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- Joined: Mon Apr 22, 2013 4:25 pm
- Location: Mansfield, Nottinghamshire
The Romans in this scenario had the advantage of being able to deploy across the width of the table. The Brits deployed either side of the ‘road’ leading to Reading and could take advantage of areas of woodland as defensible bastions against the advancing Roman line. The British warrior hordes had 5 much needed generals to control them whereas the more regular Roman army had 4.
Initial moves saw the Roman line advance in column to the centre line of the table then deploy. The Roman Auxiliary cavalry, archers and skirmish units were positioned on the flanks and the legionary units in the centre with 2 units of 3 field ballista slowly following up behind. The British warriors held back whilst the light cavalry, chariots and skirmish units quickly advanced to hurl missiles at the now static Roman line. Over the next few rounds of shooting the Brits managed to inflict a number of stand losses upon the Romans, most notably against the pilum armed legionaries in the centre.
My Roman auxiliaries advanced to take control of the left hand area of woodland supported by 2 units of archers, but Chris’s British skirmishers and supporting warriors put up a very tough defence. On the other wing Tony’s Romans were being harassed by 3 units of British chariots and light cavalry. Without committing the mass of warriors these stubborn Brits had stopped the Roman advance and were quite content to sling missiles at the intruders with little or no cost to themselves.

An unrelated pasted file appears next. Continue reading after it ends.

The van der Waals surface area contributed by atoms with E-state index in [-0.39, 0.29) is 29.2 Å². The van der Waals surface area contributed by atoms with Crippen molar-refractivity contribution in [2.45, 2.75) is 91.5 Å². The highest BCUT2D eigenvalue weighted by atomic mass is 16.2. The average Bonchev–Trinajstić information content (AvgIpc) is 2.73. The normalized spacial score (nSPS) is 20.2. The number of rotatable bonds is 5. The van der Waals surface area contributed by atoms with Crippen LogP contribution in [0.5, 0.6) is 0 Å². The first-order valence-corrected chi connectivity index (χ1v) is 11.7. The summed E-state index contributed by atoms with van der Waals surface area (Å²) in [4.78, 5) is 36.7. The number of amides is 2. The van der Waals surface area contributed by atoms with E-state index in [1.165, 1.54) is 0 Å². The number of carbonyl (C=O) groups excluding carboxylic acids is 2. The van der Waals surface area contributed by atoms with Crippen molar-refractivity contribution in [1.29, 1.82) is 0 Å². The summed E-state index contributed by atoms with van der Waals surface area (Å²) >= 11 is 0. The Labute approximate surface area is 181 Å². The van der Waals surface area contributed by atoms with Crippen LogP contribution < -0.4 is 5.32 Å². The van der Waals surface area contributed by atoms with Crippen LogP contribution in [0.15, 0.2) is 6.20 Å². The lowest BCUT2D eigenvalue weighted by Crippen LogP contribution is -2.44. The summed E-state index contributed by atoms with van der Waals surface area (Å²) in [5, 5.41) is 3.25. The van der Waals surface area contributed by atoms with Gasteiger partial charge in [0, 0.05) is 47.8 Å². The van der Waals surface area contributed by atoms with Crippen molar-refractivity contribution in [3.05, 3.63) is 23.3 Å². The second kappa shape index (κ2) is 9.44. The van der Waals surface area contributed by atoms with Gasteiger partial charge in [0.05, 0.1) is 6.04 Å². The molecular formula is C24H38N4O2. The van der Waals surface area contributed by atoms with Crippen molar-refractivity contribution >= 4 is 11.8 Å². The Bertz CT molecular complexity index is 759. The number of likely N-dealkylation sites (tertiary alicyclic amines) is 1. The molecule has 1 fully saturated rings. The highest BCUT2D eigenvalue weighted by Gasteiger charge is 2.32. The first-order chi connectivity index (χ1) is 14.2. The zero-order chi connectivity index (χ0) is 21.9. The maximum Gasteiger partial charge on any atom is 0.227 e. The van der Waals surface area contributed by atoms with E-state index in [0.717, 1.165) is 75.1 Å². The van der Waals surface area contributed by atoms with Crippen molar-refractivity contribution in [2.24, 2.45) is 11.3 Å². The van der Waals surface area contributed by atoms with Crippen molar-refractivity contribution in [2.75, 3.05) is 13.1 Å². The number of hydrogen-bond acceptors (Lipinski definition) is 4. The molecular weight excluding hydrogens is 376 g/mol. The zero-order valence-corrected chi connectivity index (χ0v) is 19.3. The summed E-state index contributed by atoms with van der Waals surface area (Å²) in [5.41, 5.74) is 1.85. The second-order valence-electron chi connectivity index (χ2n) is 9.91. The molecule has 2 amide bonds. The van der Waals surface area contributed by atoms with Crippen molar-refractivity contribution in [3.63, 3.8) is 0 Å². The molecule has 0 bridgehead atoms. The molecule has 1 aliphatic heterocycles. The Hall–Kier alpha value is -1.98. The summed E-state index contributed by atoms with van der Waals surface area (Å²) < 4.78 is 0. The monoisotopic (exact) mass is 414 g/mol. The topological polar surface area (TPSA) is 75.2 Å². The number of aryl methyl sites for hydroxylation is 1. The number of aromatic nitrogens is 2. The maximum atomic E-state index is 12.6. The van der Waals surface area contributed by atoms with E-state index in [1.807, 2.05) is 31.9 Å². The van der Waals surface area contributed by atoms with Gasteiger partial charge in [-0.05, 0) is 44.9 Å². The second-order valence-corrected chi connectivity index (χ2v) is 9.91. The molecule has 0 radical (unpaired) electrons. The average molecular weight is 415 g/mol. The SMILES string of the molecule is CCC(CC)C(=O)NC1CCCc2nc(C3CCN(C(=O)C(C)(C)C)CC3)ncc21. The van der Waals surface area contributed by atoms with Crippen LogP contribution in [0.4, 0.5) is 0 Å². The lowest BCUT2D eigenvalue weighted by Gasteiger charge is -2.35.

Finally the Roman ballista units had moved into position to shoot, unfortunately their accuracy was poor and the Brits easily weathered the hail of badly aimed missiles. Tony and I moved our Roman line forward a hex only to receive more missile inflicted punishment. The legionary units were already beginning to accumulate in the casualty tray! I advanced the Roman archers and skirmish unit to engage the extreme right of the British line. They inflicted some damage on the British warriors only to charge and demolished in the next round of combat by other warriors. I had been holding back 2 units of Roman cavalry and 2 available generals as my last reserve, and this latest set-back inflicted by Chris’s warrior hordes left me with the difficult decision; to charge or not to charge!
In the centre a battle of attrition between the legionaries and hordes of warriors and fanatics had reduced the numbers significantly on both sides and gaps in the opposing lines started to appear. Tim and Tony were still engaged in a pretty even struggle on the Roman right and Tim’s chariots were proving to be very slippery customers indeed.
On my Roman left wing I was forced to throw caution to the wind and charged my 2 heavy cavalry units each accompanied by a general into the British warriors that had already dispatched my archers and auxiliary spears earlier. This time the hand-to-hand combat results went decidedly in my favour and the warriors were routed with my Roman cavalry in pursuit. On Tony’s Roman right wing, he and Tim had been taking chunks out of each other for close on 2 hours. The resulting attrition had diminished both sides to the point that neither side had the resources left to gain any meaningful territorial advantage
The time was now past 9.30 and the Brits had prevented the Romans from capturing Reading. Both armies by this stage had suffered masses of casualties with 63 British stands and 50 Roman no longer on the table. In terms of points the losses must have been pretty even. Tony will be doing the maths on this ready for their next encounter!
After the first few moves Tony and I were pretty confident that we would be able to capture Reading, but the Brits fought so well, especially in the centre that it turned into a very tough battle of attrition. Both armies were in need of replacements after this ‘meat grinder.’
Report written by Paul K.